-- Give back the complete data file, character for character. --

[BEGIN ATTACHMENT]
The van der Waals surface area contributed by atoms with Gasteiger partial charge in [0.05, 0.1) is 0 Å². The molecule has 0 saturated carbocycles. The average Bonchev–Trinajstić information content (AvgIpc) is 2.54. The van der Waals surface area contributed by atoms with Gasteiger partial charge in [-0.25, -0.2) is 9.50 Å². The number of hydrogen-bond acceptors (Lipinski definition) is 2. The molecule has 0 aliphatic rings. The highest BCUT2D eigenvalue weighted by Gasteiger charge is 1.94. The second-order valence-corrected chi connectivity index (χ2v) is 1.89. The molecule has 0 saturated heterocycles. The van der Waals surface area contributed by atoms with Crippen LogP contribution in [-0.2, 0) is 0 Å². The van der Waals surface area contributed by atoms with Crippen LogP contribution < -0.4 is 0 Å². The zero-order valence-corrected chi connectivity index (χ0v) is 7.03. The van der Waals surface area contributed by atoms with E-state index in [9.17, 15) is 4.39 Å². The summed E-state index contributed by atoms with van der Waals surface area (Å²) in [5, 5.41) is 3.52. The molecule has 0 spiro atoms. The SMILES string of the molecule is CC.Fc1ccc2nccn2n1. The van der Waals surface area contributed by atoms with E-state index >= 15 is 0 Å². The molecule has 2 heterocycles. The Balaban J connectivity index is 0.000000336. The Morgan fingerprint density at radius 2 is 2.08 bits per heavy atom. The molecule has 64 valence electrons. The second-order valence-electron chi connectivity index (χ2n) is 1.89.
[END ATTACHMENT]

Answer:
The van der Waals surface area contributed by atoms with Gasteiger partial charge in [0.05, 0.1) is 0 Å². The molecule has 0 saturated carbocycles. The average Bonchev–Trinajstić information content (AvgIpc) is 2.54. The van der Waals surface area contributed by atoms with Gasteiger partial charge in [-0.25, -0.2) is 9.50 Å². The number of hydrogen-bond acceptors (Lipinski definition) is 2. The molecule has 0 aliphatic rings. The highest BCUT2D eigenvalue weighted by Gasteiger charge is 1.94. The second-order valence-corrected chi connectivity index (χ2v) is 1.89. The molecule has 0 saturated heterocycles. The van der Waals surface area contributed by atoms with Crippen LogP contribution in [-0.2, 0) is 0 Å². The van der Waals surface area contributed by atoms with Crippen LogP contribution < -0.4 is 0 Å². The zero-order valence-corrected chi connectivity index (χ0v) is 7.03. The van der Waals surface area contributed by atoms with E-state index in [9.17, 15) is 4.39 Å². The summed E-state index contributed by atoms with van der Waals surface area (Å²) in [5, 5.41) is 3.52. The molecule has 0 spiro atoms. The SMILES string of the molecule is CC.Fc1ccc2nccn2n1. The van der Waals surface area contributed by atoms with E-state index >= 15 is 0 Å². The molecule has 2 heterocycles. The Balaban J connectivity index is 0.000000336. The Morgan fingerprint density at radius 2 is 2.08 bits per heavy atom. The molecule has 64 valence electrons. The second-order valence-electron chi connectivity index (χ2n) is 1.89.